Toman explained that the costs associated with achieving greenhouse gas emission targets will hinge on three factors: the ambitiousness of the targets; the timing of implementation of mitigation efforts (delays will raise the costs); and the availability of low-carbon technology.  Even with further increases in availability of cost-competitive renewable, nuclear, and other forms of low-carbon energy, a reduction in emissions sufficient to achieve a 2°C scenario could lead to future aggregate consumption rates several percentage points lower than would otherwise occur. In absolute terms, the costs compounded over the course of a century would be significant—though not ruinous, as some critics claim.

To achieve significant reductions in greenhouse gas emissions, putting a price on carbon—as called for during the recent UN Climate Leadership Summit (and advocated for several decades by economists)—is an essential pillar. A price on carbon will spur innovation and create incentives for emissions cuts where (and when) they are most cost effective.

But carbon pricing is not enough. Complementary policies need to be enacted in areas ranging from land use, to trade policies that reduce barriers to low-carbon technology diffusion, to investments in R&D for lowering the cost of low-carbon technology. One area offering win-win opportunities is reform of fossil fuel consumption subsidies, which totaled an estimated $540 billion globally in 2013, according to the International Energy Agency. However, the politics of energy subsidy reform remain daunting. 

To achieve much deeper emissions cuts will require an unprecedented level of international cooperation in sharing the nearer-term costs of transition to an environmentally sustainable longer-term future. Because of short policy horizons, political risk aversion, and an incentive to leave the costlier actions to other countries, such international cooperation has remained elusive. It remains to be seen, Toman noted, if current negotiations will lead to significant improvements.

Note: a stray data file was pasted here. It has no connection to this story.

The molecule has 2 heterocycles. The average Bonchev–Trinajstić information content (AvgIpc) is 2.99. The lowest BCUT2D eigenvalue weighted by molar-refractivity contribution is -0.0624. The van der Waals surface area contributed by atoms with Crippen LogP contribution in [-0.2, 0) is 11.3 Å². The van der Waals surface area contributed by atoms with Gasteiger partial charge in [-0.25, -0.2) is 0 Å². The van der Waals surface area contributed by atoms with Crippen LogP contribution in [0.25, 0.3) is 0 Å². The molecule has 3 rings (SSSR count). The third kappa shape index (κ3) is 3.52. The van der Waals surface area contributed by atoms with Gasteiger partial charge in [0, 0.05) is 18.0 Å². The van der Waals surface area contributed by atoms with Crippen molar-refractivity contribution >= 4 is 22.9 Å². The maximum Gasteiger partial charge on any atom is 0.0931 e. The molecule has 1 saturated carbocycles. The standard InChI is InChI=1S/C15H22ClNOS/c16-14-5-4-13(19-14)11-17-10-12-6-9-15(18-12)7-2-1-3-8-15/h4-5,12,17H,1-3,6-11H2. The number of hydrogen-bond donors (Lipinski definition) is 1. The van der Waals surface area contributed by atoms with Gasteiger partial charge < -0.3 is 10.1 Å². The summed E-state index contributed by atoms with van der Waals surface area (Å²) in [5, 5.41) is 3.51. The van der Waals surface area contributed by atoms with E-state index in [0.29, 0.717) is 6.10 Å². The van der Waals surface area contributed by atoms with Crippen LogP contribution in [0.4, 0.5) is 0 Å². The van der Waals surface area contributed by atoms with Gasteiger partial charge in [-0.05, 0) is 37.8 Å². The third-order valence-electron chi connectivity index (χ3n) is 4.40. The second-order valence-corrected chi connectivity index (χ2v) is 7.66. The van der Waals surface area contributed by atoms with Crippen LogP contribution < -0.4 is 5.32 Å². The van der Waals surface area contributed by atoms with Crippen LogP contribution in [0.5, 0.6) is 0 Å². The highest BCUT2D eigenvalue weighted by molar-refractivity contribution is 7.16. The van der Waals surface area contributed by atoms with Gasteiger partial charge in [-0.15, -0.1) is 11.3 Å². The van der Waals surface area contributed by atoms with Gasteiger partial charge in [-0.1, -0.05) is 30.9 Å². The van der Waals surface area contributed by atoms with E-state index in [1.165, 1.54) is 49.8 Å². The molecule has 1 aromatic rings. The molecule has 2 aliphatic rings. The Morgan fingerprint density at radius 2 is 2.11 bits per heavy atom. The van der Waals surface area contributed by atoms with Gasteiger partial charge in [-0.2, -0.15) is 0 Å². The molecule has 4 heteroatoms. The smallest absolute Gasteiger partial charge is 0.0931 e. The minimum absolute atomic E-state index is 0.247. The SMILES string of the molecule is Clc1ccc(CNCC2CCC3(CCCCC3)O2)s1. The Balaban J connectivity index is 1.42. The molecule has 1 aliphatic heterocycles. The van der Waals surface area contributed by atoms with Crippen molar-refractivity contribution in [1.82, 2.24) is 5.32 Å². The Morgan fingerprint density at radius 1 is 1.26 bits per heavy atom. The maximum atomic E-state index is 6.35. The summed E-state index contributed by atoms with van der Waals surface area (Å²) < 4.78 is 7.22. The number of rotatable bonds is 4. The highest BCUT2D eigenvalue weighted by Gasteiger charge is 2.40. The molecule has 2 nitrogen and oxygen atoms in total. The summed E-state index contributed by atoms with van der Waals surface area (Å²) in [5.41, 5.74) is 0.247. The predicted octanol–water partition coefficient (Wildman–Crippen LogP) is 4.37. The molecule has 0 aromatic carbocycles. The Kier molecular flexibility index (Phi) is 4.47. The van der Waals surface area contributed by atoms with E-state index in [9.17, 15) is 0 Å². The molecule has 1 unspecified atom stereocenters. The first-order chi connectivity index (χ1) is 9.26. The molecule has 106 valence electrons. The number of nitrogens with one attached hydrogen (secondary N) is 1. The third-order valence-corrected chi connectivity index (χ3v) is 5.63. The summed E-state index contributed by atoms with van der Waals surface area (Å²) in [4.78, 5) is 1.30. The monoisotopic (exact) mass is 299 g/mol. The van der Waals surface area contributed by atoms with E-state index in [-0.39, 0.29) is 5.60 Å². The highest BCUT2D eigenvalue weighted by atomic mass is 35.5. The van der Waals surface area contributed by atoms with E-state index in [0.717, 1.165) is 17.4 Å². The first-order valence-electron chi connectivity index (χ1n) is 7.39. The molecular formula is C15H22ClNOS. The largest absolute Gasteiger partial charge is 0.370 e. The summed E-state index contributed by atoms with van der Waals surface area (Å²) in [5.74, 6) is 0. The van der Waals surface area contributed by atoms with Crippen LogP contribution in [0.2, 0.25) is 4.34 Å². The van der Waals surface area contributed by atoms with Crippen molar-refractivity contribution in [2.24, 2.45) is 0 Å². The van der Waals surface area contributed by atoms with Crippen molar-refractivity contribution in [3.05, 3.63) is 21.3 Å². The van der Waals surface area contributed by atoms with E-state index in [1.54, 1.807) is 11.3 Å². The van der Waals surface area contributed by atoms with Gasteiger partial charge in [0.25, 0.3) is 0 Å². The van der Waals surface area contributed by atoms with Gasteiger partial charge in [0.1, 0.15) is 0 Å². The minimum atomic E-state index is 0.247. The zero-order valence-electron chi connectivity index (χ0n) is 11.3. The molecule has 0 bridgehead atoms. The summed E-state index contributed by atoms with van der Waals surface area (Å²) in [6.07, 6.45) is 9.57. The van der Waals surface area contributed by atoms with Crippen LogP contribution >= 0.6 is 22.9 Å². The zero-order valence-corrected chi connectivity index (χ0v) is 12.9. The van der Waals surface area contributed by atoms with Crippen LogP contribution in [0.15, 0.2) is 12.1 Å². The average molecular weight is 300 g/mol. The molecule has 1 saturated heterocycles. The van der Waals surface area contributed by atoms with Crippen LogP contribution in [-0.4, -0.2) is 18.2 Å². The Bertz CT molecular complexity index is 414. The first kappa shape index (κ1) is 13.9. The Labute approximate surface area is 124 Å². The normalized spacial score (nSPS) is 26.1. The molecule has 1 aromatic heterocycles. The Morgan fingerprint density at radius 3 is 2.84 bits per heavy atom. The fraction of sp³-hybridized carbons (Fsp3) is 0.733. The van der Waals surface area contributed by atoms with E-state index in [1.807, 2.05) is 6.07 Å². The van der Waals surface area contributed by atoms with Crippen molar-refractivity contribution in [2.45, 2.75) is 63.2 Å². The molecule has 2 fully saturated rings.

Toman stated that mitigation efforts remain largely an issue for upper and upper-middle income countries—which account for the great majority of global emissions. He also discussed policy options for lower-income countries, where raising basic living standards remains a primary concern. High on the list are policies to reform energy subsidies—notwithstanding the political challenges—and increase energy efficiency. Preventing the release of carbon through appropriate forest protection policies can also pay large dividends. Efforts are needed as well to limit “lock-in” of patterns of high carbon use—urbanization, in particular, is an area where poor zoning and other land use decisions now make it much more expensive to move to a lower carbon growth path later. While the focus of the Policy Research Talk was on controlling climate change, Toman pointed out that further investment to reduce the impacts of climate change is a priority for developing countries and the World Bank Group.

Marianne Fay, Chief Economist of the Climate Change Group at the World Bank and discussant at the talk, reiterated the necessity to decarbonize to make any progress on climate change: “The policy question is not whether we decarbonize. The question is do we want to stabilize the climate, and, if so, at what level?” She emphasized the need for a package of policies to tackle greenhouse gas emissions. Performance standards—as a complement to carbon pricing—offer a number of advantages: they are a familiar policy instrument in many countries, create credibility for investors, push the cost of mitigation into the medium term, and also create a vested interest in decarbonization. And while the exact benefits of any policy are uncertain, Fay urged the audience to embrace uncertainty: the consequences of inaction are no less uncertain and potentially very costly.